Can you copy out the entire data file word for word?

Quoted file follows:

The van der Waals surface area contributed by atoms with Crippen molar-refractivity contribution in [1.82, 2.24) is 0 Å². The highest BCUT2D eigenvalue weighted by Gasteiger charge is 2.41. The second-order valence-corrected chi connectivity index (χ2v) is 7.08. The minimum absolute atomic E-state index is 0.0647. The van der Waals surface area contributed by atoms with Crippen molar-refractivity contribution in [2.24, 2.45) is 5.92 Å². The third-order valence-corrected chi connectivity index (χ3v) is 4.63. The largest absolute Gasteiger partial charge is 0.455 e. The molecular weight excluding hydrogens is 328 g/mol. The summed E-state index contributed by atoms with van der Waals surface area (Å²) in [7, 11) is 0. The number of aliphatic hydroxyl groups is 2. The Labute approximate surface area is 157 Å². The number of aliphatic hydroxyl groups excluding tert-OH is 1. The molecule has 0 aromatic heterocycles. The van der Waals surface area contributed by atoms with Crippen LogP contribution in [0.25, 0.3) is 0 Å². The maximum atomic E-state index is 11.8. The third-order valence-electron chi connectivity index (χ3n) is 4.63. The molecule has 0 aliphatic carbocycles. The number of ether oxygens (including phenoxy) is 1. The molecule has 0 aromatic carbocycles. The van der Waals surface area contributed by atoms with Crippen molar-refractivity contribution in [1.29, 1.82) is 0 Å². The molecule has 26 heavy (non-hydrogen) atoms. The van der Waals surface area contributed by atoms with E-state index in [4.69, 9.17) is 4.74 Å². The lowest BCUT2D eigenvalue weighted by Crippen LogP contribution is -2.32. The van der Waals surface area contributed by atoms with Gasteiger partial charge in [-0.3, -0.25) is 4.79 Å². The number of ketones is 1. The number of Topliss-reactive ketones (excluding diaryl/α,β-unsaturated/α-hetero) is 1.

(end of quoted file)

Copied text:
The van der Waals surface area contributed by atoms with Crippen molar-refractivity contribution in [1.82, 2.24) is 0 Å². The highest BCUT2D eigenvalue weighted by Gasteiger charge is 2.41. The second-order valence-corrected chi connectivity index (χ2v) is 7.08. The minimum absolute atomic E-state index is 0.0647. The van der Waals surface area contributed by atoms with Crippen molar-refractivity contribution in [2.24, 2.45) is 5.92 Å². The third-order valence-corrected chi connectivity index (χ3v) is 4.63. The largest absolute Gasteiger partial charge is 0.455 e. The molecular weight excluding hydrogens is 328 g/mol. The summed E-state index contributed by atoms with van der Waals surface area (Å²) in [7, 11) is 0. The number of aliphatic hydroxyl groups is 2. The Labute approximate surface area is 157 Å². The number of aliphatic hydroxyl groups excluding tert-OH is 1. The molecule has 0 aromatic heterocycles. The van der Waals surface area contributed by atoms with Crippen LogP contribution in [0.25, 0.3) is 0 Å². The maximum atomic E-state index is 11.8. The third-order valence-electron chi connectivity index (χ3n) is 4.63. The molecule has 0 aliphatic carbocycles. The number of ether oxygens (including phenoxy) is 1. The molecule has 0 aromatic carbocycles. The van der Waals surface area contributed by atoms with Crippen molar-refractivity contribution in [1.29, 1.82) is 0 Å². The molecule has 26 heavy (non-hydrogen) atoms. The van der Waals surface area contributed by atoms with E-state index in [4.69, 9.17) is 4.74 Å². The lowest BCUT2D eigenvalue weighted by Crippen LogP contribution is -2.32. The van der Waals surface area contributed by atoms with Gasteiger partial charge in [-0.3, -0.25) is 4.79 Å². The number of ketones is 1. The number of Topliss-reactive ketones (excluding diaryl/α,β-unsaturated/α-hetero) is 1.